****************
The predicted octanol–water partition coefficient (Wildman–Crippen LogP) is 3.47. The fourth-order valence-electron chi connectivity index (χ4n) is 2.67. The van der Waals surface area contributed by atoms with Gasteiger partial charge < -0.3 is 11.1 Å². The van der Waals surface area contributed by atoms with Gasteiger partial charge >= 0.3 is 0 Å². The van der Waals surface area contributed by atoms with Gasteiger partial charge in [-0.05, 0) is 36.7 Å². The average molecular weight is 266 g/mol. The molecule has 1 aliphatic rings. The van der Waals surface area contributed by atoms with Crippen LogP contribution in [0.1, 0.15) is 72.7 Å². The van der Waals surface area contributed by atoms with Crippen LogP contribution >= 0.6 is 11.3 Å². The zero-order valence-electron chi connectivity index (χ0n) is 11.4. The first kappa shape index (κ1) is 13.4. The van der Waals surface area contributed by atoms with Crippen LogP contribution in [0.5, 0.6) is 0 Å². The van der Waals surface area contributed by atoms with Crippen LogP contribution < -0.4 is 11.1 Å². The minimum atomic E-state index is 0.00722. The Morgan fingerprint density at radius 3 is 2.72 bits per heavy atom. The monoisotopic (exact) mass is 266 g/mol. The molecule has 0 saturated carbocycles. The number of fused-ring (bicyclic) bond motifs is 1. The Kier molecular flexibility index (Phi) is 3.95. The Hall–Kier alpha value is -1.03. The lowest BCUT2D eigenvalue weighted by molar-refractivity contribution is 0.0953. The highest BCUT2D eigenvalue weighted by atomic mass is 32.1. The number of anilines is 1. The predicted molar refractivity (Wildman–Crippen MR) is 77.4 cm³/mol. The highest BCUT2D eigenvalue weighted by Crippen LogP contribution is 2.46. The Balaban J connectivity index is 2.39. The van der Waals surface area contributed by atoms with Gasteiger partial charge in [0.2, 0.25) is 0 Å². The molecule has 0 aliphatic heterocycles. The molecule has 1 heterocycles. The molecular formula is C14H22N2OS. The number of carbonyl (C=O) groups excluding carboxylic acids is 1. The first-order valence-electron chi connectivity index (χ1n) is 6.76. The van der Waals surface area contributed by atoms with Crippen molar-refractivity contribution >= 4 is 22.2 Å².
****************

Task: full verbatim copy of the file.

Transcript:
The predicted octanol–water partition coefficient (Wildman–Crippen LogP) is 3.47. The fourth-order valence-electron chi connectivity index (χ4n) is 2.67. The van der Waals surface area contributed by atoms with Gasteiger partial charge < -0.3 is 11.1 Å². The van der Waals surface area contributed by atoms with Gasteiger partial charge >= 0.3 is 0 Å². The van der Waals surface area contributed by atoms with Gasteiger partial charge in [-0.05, 0) is 36.7 Å². The average molecular weight is 266 g/mol. The molecule has 1 aliphatic rings. The van der Waals surface area contributed by atoms with Crippen LogP contribution in [0.1, 0.15) is 72.7 Å². The van der Waals surface area contributed by atoms with Crippen LogP contribution >= 0.6 is 11.3 Å². The zero-order valence-electron chi connectivity index (χ0n) is 11.4. The first kappa shape index (κ1) is 13.4. The van der Waals surface area contributed by atoms with Crippen LogP contribution in [0.5, 0.6) is 0 Å². The van der Waals surface area contributed by atoms with Crippen LogP contribution < -0.4 is 11.1 Å². The minimum atomic E-state index is 0.00722. The Morgan fingerprint density at radius 3 is 2.72 bits per heavy atom. The monoisotopic (exact) mass is 266 g/mol. The molecule has 0 saturated carbocycles. The number of fused-ring (bicyclic) bond motifs is 1. The Kier molecular flexibility index (Phi) is 3.95. The Hall–Kier alpha value is -1.03. The lowest BCUT2D eigenvalue weighted by molar-refractivity contribution is 0.0953. The highest BCUT2D eigenvalue weighted by atomic mass is 32.1. The number of anilines is 1. The predicted molar refractivity (Wildman–Crippen MR) is 77.4 cm³/mol. The highest BCUT2D eigenvalue weighted by Crippen LogP contribution is 2.46. The Balaban J connectivity index is 2.39. The van der Waals surface area contributed by atoms with Gasteiger partial charge in [0.2, 0.25) is 0 Å². The molecule has 0 aliphatic heterocycles. The molecule has 1 heterocycles. The molecular formula is C14H22N2OS. The number of carbonyl (C=O) groups excluding carboxylic acids is 1. The first-order valence-electron chi connectivity index (χ1n) is 6.76. The van der Waals surface area contributed by atoms with Crippen molar-refractivity contribution >= 4 is 22.2 Å².